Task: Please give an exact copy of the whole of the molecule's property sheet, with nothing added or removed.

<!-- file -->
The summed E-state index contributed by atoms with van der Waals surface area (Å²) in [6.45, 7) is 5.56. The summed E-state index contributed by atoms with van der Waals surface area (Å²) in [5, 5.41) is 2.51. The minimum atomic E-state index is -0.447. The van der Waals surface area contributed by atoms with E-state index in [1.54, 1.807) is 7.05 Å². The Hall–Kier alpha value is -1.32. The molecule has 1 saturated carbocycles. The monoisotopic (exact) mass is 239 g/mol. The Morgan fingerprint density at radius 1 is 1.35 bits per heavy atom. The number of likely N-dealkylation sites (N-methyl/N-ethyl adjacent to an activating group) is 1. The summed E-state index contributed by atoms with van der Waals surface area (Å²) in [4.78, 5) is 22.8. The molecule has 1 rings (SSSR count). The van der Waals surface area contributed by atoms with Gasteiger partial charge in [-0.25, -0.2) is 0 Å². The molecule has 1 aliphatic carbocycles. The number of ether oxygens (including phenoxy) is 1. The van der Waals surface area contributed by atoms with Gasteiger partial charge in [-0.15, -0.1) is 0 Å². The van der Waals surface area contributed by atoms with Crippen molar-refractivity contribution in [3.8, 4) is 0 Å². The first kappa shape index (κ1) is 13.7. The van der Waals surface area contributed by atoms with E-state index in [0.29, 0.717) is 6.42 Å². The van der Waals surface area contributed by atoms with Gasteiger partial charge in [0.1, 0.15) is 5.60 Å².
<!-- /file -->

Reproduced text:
The summed E-state index contributed by atoms with van der Waals surface area (Å²) in [6.45, 7) is 5.56. The summed E-state index contributed by atoms with van der Waals surface area (Å²) in [5, 5.41) is 2.51. The minimum atomic E-state index is -0.447. The van der Waals surface area contributed by atoms with E-state index in [1.54, 1.807) is 7.05 Å². The Hall–Kier alpha value is -1.32. The molecule has 1 saturated carbocycles. The monoisotopic (exact) mass is 239 g/mol. The Morgan fingerprint density at radius 1 is 1.35 bits per heavy atom. The number of likely N-dealkylation sites (N-methyl/N-ethyl adjacent to an activating group) is 1. The summed E-state index contributed by atoms with van der Waals surface area (Å²) in [4.78, 5) is 22.8. The molecule has 1 rings (SSSR count). The van der Waals surface area contributed by atoms with Gasteiger partial charge in [-0.25, -0.2) is 0 Å². The molecule has 1 aliphatic carbocycles. The number of ether oxygens (including phenoxy) is 1. The van der Waals surface area contributed by atoms with Gasteiger partial charge in [-0.15, -0.1) is 0 Å². The van der Waals surface area contributed by atoms with Crippen molar-refractivity contribution in [3.8, 4) is 0 Å². The first kappa shape index (κ1) is 13.7. The van der Waals surface area contributed by atoms with E-state index in [0.29, 0.717) is 6.42 Å². The van der Waals surface area contributed by atoms with Gasteiger partial charge in [0.1, 0.15) is 5.60 Å².